“The Son Also Rises”
“The Man Who Cried Wife”
“Symphony in Knocked Flat”
“Yours, Very Deadly”
“All Creatures Great…and Not So Great”
“Big Man on Mulberry Street”
“It’s a Wonderful Job”
“The Straight Poop”
“Poltergeist III – Dipesto Nothing”
“Blonde on Blonde”
“Sam & Dave”
“Maddie’s Turn to Cry”
“I am Curious…Maddie”
“To Heiress Human”
Lions Gate Home Entertainment presents season 3 in its entirety – uncut with every original song intact in this four disc collector’s set. The packaging is a little unusual; there is no outer sleeve which the box would have greatly benefited in having, because it’s just two jewel style cases (actually four stuck together, a disc per side) in a thin but shiny card cover. There is what appears to be an insert in the back cover of the box, which I presume is meant to hold a booklet, but I never got one so it may just be a gimmicky pop out thing.
Season three looks just about as good as the first two did from last year. As such I shall paste my comments from my previous review, with two slight alterations:
Presented in its original aspect ratio of 1.33:1 the series looks better than expected. A little extra effort was made to clean up the prints and the results are impressive. All the signs from an 80’s show are here and have nothing to do with the authoring, such as grain and slight softness in areas, but this really does look great overall. Flesh tones are nice, if a little too pink at times; contrast levels appear natural and blacks and shadow detail are also particularly good, although there is a little noticeable compression during darker moments. I would go far as to say that these have been sourced from original elements and not second or third generation tapes, as there seems to be no evidence of any such thing, which has happened in the past with other shows. Edge Enhancement turns up and aliasing is also present but is very infrequent, along with some mosquito noise during the final credits roll. Certain scenes also exhibit softer appearances, which suggest a different film source being used at the time. The transfer is also interlaced.
The series was originally broadcast in mono and that is what we have here: a 2-channel mono track that is exactly as we would want it. Naturally both front speakers output identical elements, sounding as good as you could hope for. The dialogue throughout is clear and presents little difficulties, with just some slight moments of up and down tone. Not to worry though, it’s always sounded that way and was likely a result of post dubbing. There are still a few obvious moments of overlapping, but these are natural occurrences do to sound being recorded on set.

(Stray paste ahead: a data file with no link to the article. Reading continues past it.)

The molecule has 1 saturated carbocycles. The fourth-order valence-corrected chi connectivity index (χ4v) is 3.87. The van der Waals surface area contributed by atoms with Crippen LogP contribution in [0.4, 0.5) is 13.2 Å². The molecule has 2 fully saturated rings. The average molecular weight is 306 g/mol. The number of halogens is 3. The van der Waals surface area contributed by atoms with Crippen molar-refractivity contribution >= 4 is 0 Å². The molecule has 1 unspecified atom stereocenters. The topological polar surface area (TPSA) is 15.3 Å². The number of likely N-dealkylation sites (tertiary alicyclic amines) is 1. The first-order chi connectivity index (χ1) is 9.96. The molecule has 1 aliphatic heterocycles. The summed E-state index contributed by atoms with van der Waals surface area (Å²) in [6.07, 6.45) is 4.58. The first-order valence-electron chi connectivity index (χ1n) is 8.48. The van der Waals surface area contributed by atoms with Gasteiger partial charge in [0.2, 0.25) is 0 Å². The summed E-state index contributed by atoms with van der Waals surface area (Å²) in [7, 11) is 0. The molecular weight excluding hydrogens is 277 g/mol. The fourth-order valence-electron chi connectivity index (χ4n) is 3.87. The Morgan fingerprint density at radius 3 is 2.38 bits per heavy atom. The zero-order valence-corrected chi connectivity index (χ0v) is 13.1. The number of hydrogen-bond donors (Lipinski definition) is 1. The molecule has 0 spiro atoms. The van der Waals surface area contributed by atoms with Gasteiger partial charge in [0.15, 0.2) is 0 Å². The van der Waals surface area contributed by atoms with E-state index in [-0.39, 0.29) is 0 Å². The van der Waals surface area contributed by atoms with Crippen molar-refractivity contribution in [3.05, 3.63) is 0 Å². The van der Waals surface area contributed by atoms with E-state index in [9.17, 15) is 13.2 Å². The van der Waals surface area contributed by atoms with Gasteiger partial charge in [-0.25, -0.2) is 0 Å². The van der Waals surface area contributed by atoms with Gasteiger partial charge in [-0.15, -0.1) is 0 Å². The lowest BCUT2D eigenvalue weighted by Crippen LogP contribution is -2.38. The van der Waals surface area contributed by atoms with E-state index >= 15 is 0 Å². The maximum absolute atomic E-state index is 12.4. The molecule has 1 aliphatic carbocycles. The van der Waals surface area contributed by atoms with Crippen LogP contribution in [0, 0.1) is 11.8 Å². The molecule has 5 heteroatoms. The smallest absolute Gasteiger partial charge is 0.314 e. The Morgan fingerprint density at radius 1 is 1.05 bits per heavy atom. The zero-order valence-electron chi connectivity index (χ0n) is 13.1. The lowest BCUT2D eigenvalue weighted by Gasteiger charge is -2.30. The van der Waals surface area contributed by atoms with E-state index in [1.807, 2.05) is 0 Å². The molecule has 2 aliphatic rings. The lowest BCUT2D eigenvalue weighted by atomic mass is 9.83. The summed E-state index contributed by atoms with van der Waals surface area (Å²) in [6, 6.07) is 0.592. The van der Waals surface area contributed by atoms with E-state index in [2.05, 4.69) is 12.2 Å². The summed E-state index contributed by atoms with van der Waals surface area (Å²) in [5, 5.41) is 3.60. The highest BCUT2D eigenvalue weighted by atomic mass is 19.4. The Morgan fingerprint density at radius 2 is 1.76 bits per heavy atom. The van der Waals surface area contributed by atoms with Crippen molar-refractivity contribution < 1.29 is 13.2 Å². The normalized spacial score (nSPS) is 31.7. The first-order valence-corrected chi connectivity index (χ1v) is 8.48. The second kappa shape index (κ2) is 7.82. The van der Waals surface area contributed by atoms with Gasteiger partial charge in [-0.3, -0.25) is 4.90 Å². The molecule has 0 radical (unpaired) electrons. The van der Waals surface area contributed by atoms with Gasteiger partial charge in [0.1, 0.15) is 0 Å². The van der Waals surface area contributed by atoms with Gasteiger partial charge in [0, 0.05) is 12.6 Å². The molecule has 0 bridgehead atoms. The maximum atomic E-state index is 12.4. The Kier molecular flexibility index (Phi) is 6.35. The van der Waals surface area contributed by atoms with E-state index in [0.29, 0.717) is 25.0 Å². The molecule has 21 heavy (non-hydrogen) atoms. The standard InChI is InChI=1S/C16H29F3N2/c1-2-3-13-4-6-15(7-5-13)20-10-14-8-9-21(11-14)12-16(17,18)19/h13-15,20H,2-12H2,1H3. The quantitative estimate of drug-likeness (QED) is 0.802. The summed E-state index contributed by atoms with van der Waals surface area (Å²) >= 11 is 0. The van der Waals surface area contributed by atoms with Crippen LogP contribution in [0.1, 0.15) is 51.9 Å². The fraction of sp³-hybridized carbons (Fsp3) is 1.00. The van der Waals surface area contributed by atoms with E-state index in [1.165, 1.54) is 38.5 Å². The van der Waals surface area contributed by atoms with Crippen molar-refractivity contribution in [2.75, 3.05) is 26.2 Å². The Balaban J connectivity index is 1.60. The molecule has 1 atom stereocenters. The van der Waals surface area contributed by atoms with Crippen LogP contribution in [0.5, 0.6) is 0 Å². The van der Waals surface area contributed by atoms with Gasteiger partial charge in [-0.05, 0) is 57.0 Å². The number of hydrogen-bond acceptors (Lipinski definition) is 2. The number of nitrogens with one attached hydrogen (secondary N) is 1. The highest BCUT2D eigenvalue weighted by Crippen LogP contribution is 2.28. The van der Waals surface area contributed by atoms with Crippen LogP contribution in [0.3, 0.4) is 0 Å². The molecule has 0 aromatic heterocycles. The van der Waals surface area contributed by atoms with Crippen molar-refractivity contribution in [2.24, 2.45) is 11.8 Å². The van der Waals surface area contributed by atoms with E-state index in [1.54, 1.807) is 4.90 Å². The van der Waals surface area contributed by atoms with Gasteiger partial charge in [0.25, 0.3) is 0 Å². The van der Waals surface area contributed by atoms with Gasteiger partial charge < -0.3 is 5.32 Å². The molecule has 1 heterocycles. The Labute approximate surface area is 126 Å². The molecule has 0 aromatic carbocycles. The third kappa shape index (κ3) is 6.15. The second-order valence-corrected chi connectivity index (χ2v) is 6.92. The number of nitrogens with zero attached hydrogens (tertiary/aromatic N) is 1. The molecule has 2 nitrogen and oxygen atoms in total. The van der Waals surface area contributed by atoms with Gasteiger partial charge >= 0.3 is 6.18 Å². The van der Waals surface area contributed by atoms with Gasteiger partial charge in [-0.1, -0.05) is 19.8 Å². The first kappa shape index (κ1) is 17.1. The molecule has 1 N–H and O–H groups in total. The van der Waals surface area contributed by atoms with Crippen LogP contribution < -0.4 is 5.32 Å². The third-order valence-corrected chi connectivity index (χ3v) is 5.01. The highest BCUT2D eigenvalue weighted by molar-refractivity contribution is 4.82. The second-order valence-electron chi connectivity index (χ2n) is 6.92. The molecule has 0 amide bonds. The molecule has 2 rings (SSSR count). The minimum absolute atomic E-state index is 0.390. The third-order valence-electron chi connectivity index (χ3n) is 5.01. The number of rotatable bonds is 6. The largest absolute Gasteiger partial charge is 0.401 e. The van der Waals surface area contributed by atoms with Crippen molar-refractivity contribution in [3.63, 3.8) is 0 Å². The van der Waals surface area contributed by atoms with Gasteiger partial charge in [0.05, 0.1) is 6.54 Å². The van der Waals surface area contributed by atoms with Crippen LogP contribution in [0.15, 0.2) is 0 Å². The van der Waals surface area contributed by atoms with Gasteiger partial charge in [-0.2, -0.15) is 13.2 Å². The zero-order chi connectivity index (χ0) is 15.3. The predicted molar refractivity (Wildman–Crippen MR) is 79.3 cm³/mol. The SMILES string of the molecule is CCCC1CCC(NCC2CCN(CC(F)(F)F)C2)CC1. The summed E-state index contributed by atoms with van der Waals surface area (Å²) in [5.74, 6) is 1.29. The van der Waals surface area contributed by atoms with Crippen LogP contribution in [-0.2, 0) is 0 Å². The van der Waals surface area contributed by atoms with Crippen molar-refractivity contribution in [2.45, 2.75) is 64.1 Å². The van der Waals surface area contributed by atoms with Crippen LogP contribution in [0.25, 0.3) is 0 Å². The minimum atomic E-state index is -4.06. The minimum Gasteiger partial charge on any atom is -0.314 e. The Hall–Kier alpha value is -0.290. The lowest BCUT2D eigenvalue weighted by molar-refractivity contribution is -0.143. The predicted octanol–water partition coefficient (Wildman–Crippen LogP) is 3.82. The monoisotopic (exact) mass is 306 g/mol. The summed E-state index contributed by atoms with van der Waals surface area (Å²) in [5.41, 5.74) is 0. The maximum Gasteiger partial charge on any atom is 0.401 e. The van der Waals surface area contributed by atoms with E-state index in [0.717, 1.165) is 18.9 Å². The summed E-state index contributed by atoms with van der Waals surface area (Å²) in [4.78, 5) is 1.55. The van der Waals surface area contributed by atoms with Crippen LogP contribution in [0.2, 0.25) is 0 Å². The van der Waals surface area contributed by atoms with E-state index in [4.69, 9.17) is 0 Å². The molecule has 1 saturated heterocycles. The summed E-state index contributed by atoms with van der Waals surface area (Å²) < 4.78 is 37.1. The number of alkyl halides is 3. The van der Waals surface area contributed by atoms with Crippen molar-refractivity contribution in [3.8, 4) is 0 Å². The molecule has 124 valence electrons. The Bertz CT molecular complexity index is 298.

Lions Gate could have redeemed themselves by providing subtitles for this release, but again they stick with Closed Captions.
There are four commentaries in this collection to be found, though they don’t strictly appear as “special features”; instead you have to find these via the episode selection screens. On disc 2 you’ll find a commentary by producer Jay Daniel for “Big Man on Mulberry Street”, with him turning up again next to Glenn Gordon Caron, Bruce Willis and Cybil Shepherd for “Atomic Shakespeare”. The tracks here offer a few good moments, and the participants seem to be enjoying themselves but there are plenty of pauses and when it comes to divulging more about what was happening behind the scenes there’s a lot of passiveness, with Willis and Shepherd not really conversing together much on the latter. “The Straight Poop” on disc three offers a fan commentary from Diane Hopkins and Cindy Klauss (davidandmaddie.com). Hazel Hart and Vicky Briasco from moonlightingdvd.com also join in for some fun gossip. The girls certainly are lively and enjoy pointing out things behind the scenes that weren’t mentioned on previous tracks as well as offering insight into the several references contained within the episode. The final track is also on the third disc and has Glenn Gordon Caron chat to Mark Harmon during “Sam and Dave”. This track consists of a lot of back slapping, but both participants are engaging speakers and if anything provide enough fond memories, with Harmon getting into the overall experience about working on the set when compared to his other shows and films.
Memories of Moonlighting (29.10)
This is an entertaining, and at times revealing insight into the production of the third season. Caron is joined by Bruce Willis and Cybil Shepherd, both of whom say very little, but whose appearence is appreciated as they talk about the many troubles (though maybe not as many as one would like). Elsewhere we have contributions from the production and writing staff, and some small interviews with Alyce Beasley, Curtis Armstrong and Mark Harmon. We learn enough to get an idea of how problematic things were during this period and how the staff pulled together in order to make things work.
Many fans hail Season three of Moonlighting as being the best out of the five produced. I would have to disagree and say that it has more than its fair share of ups and downs. When it’s good it offers some damn fine entertainment and hilarious moments, but when it’s bad it’s boring as hell. The series would never reach the heights of the first two and despite continuing on with some marvellous performances - made all the more amazing by the fact that not all was going well behind the scenes - it struggles almost too hard to get by.